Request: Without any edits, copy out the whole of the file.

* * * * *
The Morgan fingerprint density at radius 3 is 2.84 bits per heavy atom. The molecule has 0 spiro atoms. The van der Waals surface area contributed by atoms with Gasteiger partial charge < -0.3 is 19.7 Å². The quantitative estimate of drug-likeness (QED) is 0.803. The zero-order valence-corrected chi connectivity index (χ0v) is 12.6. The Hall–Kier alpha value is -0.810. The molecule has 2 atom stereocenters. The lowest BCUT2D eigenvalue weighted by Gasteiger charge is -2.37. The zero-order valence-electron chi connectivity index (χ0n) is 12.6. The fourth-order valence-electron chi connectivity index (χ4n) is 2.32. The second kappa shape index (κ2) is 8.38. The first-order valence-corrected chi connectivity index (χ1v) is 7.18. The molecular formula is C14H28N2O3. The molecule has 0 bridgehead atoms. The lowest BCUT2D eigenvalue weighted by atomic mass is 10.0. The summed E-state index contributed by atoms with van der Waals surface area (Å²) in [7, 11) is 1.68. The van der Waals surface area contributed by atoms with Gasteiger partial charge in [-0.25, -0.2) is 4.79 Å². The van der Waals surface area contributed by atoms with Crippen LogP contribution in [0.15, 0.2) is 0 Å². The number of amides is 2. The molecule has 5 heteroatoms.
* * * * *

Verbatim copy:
The Morgan fingerprint density at radius 3 is 2.84 bits per heavy atom. The molecule has 0 spiro atoms. The van der Waals surface area contributed by atoms with Gasteiger partial charge < -0.3 is 19.7 Å². The quantitative estimate of drug-likeness (QED) is 0.803. The zero-order valence-corrected chi connectivity index (χ0v) is 12.6. The Hall–Kier alpha value is -0.810. The molecule has 2 atom stereocenters. The lowest BCUT2D eigenvalue weighted by Gasteiger charge is -2.37. The zero-order valence-electron chi connectivity index (χ0n) is 12.6. The fourth-order valence-electron chi connectivity index (χ4n) is 2.32. The second kappa shape index (κ2) is 8.38. The first-order valence-corrected chi connectivity index (χ1v) is 7.18. The molecular formula is C14H28N2O3. The molecule has 0 bridgehead atoms. The lowest BCUT2D eigenvalue weighted by atomic mass is 10.0. The summed E-state index contributed by atoms with van der Waals surface area (Å²) in [7, 11) is 1.68. The van der Waals surface area contributed by atoms with Gasteiger partial charge in [-0.25, -0.2) is 4.79 Å². The van der Waals surface area contributed by atoms with Crippen LogP contribution in [0.15, 0.2) is 0 Å². The number of amides is 2. The molecule has 5 heteroatoms.